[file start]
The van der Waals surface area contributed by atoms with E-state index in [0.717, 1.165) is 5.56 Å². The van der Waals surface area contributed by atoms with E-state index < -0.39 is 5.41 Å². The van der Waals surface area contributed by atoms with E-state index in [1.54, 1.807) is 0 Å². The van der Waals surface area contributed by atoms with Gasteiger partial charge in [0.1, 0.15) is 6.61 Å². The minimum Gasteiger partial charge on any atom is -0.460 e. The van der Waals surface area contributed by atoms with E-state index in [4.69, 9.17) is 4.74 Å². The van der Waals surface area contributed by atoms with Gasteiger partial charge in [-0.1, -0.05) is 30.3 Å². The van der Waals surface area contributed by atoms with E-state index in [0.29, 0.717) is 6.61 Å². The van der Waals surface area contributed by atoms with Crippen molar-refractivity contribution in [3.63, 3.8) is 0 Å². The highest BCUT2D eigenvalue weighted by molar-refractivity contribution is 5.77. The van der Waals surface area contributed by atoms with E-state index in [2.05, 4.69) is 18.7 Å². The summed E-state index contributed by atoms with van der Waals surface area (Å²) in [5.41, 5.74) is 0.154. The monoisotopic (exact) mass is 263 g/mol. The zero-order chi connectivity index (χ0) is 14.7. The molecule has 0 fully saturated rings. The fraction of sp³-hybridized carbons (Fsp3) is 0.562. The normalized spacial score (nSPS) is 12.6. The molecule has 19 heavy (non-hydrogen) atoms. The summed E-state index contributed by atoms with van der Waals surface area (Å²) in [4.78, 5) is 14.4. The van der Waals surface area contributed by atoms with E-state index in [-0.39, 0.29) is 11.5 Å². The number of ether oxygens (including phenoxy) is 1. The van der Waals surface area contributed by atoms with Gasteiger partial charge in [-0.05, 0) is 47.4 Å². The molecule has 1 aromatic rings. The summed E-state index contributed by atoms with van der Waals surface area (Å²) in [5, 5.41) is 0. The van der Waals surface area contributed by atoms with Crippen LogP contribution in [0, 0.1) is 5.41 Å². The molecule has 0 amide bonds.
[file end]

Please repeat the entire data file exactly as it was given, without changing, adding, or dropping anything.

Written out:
The van der Waals surface area contributed by atoms with E-state index in [0.717, 1.165) is 5.56 Å². The van der Waals surface area contributed by atoms with E-state index < -0.39 is 5.41 Å². The van der Waals surface area contributed by atoms with E-state index in [1.54, 1.807) is 0 Å². The van der Waals surface area contributed by atoms with Gasteiger partial charge in [0.1, 0.15) is 6.61 Å². The minimum Gasteiger partial charge on any atom is -0.460 e. The van der Waals surface area contributed by atoms with E-state index in [4.69, 9.17) is 4.74 Å². The van der Waals surface area contributed by atoms with Gasteiger partial charge in [-0.1, -0.05) is 30.3 Å². The van der Waals surface area contributed by atoms with E-state index in [0.29, 0.717) is 6.61 Å². The van der Waals surface area contributed by atoms with Crippen molar-refractivity contribution in [3.63, 3.8) is 0 Å². The highest BCUT2D eigenvalue weighted by molar-refractivity contribution is 5.77. The van der Waals surface area contributed by atoms with E-state index in [2.05, 4.69) is 18.7 Å². The summed E-state index contributed by atoms with van der Waals surface area (Å²) in [5.41, 5.74) is 0.154. The monoisotopic (exact) mass is 263 g/mol. The zero-order chi connectivity index (χ0) is 14.7. The molecule has 0 fully saturated rings. The fraction of sp³-hybridized carbons (Fsp3) is 0.562. The normalized spacial score (nSPS) is 12.6. The molecule has 19 heavy (non-hydrogen) atoms. The summed E-state index contributed by atoms with van der Waals surface area (Å²) in [4.78, 5) is 14.4. The van der Waals surface area contributed by atoms with E-state index in [-0.39, 0.29) is 11.5 Å². The number of ether oxygens (including phenoxy) is 1. The van der Waals surface area contributed by atoms with Gasteiger partial charge in [-0.05, 0) is 47.4 Å². The molecule has 1 aromatic rings. The summed E-state index contributed by atoms with van der Waals surface area (Å²) in [5, 5.41) is 0. The van der Waals surface area contributed by atoms with Crippen LogP contribution in [0, 0.1) is 5.41 Å². The molecule has 0 amide bonds.